On day 1, a crisis policy team was appointed, consisting of members of the department heads of the intensive care units, clinical wards, outpatient clinics, representatives of the internet technology department, the EHR service center and chief security officers. All essential personnel were approached early in the process, extra workforce capacity was added, and time-appropriate milestones were formulated. Hence, the full scale of the emergency scale up became apparent.

During the second half of day 1, existing technical services were expanded by ordering 50 extra iPads and ensuring that enough video-connection licenses were available. Furthermore, at that time, all involved stakeholders were preparing for day 2, the day of the development of all technical aspects of scaling up the integration of video consultation within the EHR.

Day 2 began with a stand-up meeting with the crisis policy team and technical staff to provide a status update, identify possible issues and set deadlines regarding the formulated milestones. Next, all teams worked to meet the proposed deadlines, and the crisis policy team was updated regularly during the day. The video-consultation pathway was tested with earlier-appointed super users in the surgical department who already knew how to operate the video-consultation software and hardware. Because the first test failed, another test was scheduled for the next morning.

Day 3, the day on which everything needed to come together, started with a stand-up meeting and a short brainstorming session regarding the failed test of the day before. By the end of the morning, the new test was successful, and the video-consultation pathway was merged with the live environment of the EHR. All work instructions were finalized and approved by the crisis policy team. The video-consultation implementation team distributed the iPads together with the work instructions to all departments. Floor support offered just-in-time training to healthcare providers who needed extra support. Because all important milestones were achieved, patients could then be notified about scaling up virtual care to standard practice. All patients already scheduled for an appointment at the outpatient clinic received a text message with the details and directions for receiving virtual care. A news link was placed on the hospital website to inform patients without a scheduled appointment at the hospital.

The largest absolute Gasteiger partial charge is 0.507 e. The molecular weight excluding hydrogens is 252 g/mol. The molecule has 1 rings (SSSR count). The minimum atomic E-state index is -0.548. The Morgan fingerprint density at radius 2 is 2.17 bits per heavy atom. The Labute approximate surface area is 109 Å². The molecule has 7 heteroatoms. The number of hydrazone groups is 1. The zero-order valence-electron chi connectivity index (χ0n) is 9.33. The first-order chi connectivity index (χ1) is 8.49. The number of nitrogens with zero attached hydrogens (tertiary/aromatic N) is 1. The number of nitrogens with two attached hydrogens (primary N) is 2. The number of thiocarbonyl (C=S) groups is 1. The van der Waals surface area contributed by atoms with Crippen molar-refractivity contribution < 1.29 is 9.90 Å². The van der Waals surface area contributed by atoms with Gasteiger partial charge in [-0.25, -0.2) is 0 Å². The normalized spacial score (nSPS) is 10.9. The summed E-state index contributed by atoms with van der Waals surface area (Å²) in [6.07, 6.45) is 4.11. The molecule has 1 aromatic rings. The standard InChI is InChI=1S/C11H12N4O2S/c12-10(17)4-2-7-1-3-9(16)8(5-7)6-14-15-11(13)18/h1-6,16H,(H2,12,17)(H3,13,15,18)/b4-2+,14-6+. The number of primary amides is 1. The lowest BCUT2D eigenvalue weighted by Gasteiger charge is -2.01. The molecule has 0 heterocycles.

On day 4, the first video consultations took place after the prerequisite stand-up meeting. The virtual outpatient clinic care successfully began, thus facilitating social distancing while preserving the provision of healthcare.

Because we believe that video consultation holds promise in optimizing outpatient care in the current crisis, we feel that others may benefit from our approach and efforts. By sharing this roadmap, we aim to inspire other centers to scale up virtual care to cope with COVID-19.

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Acknowledgements

We thank all those who have contributed to, and were part of, the video-consultation implementation and scaling-up team before and during the COVID-19 pandemic.

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All authors contributed extensively to the work presented in this paper. All authors reviewed and approved the final version of the manuscript.

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Correspondence to Marlies P. Schijven.

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Barsom, E.Z., Feenstra, T.M., Bemelman, W.A. et al. Coping with COVID-19: scaling up virtual care to standard practice. Nat Med 26, 632–634 (2020). https://doi.org/10.1038/s41591-020-0845-0